Survival of crossbred brown trout under experimental pike predation and stocking in the wild
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CitationAlioravainen, Nico. Hyvärinen, Pekka. Kortet, Raine. Härkönen, Laura. Vainikka, Anssi. (2018). Survival of crossbred brown trout under experimental pike predation and stocking in the wild. BOREAL ENVIRONMENT RESEARCH, 23, 267-281.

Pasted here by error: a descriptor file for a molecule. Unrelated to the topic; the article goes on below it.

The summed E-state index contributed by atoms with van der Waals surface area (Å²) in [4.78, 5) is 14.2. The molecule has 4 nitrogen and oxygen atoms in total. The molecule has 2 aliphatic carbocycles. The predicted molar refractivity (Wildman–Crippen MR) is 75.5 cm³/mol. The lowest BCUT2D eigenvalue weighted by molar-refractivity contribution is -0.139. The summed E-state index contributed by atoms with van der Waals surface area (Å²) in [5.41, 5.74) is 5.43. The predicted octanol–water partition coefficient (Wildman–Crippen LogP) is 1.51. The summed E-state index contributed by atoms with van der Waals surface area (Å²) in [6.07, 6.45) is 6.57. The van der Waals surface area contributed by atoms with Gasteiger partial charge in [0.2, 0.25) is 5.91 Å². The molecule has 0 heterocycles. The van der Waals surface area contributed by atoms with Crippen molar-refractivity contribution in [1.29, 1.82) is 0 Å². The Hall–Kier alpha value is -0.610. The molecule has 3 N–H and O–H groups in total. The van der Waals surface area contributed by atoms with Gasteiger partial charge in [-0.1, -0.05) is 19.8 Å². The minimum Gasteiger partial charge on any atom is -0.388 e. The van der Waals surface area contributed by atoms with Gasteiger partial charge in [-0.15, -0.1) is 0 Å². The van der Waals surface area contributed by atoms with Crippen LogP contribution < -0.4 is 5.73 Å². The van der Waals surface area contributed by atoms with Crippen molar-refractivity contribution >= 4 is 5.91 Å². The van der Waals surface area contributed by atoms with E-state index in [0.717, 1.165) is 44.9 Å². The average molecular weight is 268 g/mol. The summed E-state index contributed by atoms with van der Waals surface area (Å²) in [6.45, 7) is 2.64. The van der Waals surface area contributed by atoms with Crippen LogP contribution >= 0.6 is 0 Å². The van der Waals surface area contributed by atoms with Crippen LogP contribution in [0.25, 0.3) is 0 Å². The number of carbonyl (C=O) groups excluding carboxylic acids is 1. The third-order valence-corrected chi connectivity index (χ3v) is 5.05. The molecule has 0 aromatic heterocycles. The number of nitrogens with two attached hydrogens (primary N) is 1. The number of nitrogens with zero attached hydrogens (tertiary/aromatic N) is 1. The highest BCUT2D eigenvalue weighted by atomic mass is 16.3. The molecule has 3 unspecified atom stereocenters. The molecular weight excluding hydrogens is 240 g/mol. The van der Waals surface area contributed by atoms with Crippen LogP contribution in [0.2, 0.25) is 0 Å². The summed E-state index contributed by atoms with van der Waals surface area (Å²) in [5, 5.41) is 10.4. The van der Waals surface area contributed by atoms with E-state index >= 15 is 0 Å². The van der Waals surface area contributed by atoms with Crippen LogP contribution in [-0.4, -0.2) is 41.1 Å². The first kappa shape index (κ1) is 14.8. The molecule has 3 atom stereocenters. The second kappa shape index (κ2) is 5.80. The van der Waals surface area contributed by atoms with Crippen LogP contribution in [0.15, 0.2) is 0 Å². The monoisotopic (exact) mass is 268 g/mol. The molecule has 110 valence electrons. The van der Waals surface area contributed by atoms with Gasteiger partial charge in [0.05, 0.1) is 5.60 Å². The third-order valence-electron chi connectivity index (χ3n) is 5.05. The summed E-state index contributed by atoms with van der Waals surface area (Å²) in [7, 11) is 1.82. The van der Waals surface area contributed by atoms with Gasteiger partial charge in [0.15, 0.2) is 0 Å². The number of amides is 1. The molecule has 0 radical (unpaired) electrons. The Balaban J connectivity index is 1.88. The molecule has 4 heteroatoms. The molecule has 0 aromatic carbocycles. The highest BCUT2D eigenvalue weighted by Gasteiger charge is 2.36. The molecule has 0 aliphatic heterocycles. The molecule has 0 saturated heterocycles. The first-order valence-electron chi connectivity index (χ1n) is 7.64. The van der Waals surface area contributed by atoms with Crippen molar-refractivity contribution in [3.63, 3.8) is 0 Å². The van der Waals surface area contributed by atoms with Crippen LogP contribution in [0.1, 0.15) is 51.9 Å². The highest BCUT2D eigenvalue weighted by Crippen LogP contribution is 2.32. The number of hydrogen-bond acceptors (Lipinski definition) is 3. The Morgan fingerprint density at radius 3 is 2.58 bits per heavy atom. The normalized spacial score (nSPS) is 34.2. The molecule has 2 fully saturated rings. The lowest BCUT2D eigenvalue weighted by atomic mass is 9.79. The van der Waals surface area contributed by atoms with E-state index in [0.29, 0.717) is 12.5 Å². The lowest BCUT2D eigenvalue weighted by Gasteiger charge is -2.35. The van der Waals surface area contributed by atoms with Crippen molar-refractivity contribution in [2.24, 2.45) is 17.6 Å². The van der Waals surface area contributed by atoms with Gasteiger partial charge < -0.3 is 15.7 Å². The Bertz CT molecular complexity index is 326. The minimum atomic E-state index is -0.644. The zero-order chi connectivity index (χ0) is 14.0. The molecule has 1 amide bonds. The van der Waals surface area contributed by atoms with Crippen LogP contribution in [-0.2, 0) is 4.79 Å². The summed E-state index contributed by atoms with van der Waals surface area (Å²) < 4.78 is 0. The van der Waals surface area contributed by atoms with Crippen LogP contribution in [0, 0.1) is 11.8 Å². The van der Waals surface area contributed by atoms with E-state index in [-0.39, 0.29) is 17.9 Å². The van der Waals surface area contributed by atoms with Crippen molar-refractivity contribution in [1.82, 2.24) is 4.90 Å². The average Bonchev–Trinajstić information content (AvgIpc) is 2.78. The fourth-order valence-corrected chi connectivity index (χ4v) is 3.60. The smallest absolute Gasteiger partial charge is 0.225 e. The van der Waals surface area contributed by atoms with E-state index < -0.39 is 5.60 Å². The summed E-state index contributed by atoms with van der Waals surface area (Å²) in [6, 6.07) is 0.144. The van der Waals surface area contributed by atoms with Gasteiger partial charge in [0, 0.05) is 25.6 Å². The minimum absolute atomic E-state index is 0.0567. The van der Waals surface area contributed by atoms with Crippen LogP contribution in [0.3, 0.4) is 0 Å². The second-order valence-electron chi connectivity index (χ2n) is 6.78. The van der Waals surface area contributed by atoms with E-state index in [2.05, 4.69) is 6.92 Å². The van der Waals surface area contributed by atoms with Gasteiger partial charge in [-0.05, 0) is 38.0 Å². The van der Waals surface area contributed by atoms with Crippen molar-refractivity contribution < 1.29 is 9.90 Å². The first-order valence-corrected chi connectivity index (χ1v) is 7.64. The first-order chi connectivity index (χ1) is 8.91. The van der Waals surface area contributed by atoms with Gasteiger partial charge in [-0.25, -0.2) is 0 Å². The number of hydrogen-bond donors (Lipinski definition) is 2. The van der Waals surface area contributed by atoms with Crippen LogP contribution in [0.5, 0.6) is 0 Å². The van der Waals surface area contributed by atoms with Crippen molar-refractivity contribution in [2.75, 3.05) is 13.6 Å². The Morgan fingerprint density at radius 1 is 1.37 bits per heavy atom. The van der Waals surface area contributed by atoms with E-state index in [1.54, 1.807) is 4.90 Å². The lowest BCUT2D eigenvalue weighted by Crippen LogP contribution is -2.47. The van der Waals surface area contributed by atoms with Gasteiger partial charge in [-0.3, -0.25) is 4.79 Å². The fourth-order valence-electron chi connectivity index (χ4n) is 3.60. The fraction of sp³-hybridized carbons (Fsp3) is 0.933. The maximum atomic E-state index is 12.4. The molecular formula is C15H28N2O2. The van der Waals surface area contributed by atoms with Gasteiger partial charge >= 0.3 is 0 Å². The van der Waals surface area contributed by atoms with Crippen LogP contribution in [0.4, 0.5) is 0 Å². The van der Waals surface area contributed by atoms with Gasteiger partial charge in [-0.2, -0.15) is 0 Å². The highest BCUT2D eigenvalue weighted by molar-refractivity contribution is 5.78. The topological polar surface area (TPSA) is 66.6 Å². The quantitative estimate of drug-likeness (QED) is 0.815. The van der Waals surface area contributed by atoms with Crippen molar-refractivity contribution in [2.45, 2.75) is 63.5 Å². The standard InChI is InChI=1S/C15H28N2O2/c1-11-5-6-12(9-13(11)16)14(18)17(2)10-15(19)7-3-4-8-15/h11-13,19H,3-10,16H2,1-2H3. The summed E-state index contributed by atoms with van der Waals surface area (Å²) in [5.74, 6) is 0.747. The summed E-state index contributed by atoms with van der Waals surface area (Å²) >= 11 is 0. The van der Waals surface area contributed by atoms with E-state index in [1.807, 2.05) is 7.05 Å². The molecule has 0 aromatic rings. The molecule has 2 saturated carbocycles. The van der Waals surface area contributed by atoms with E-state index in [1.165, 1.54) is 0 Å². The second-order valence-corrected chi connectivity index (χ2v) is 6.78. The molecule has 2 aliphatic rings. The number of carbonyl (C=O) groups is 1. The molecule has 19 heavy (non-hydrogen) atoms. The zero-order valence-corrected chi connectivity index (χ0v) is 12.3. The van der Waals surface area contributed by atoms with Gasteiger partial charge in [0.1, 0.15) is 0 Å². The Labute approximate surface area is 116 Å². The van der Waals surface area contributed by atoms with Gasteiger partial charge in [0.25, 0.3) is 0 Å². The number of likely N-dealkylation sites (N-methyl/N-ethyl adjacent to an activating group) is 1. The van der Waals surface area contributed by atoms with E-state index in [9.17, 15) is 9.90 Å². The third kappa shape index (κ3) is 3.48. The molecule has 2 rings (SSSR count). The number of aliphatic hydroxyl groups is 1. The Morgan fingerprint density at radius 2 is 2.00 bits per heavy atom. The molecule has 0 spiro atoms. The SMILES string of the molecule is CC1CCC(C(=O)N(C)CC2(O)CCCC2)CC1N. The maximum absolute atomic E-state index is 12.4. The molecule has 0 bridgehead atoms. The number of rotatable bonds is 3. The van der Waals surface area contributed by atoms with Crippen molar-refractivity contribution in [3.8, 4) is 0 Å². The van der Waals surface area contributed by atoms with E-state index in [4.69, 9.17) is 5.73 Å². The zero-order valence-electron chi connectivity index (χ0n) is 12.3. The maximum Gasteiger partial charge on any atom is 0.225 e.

Unintended domestication in hatchery broodstocks reflects a low success of supportive stocking programs. We crossbred adfluvial hatchery-stock brown trout (Salmo trutta) females with males from two non-native adfluvial hatchery strains and a wild but local resident strain to study survival, growth and behaviour of hybrid offspring alternatives. Experimental predation selected for larger size in wild crosses but not in the original hatchery fish. Non-native hatchery crossing reduced the survival in the predation experiment either directly or due to negatively size-selective predation. Wild crosses evaded the areas where predators were present more often than the pure hatchery origin fish in the predation experiment. Our results support an intrinsic anti-predatory behaviour in wild fish and suggest that crosses with resident fish can produce equally growing offspring that are efficient in predation avoidance. Resident, local, wild populations may be a beneficial source for improving the natural-type fitness in broodstocks affected by domestication without natural reproduction.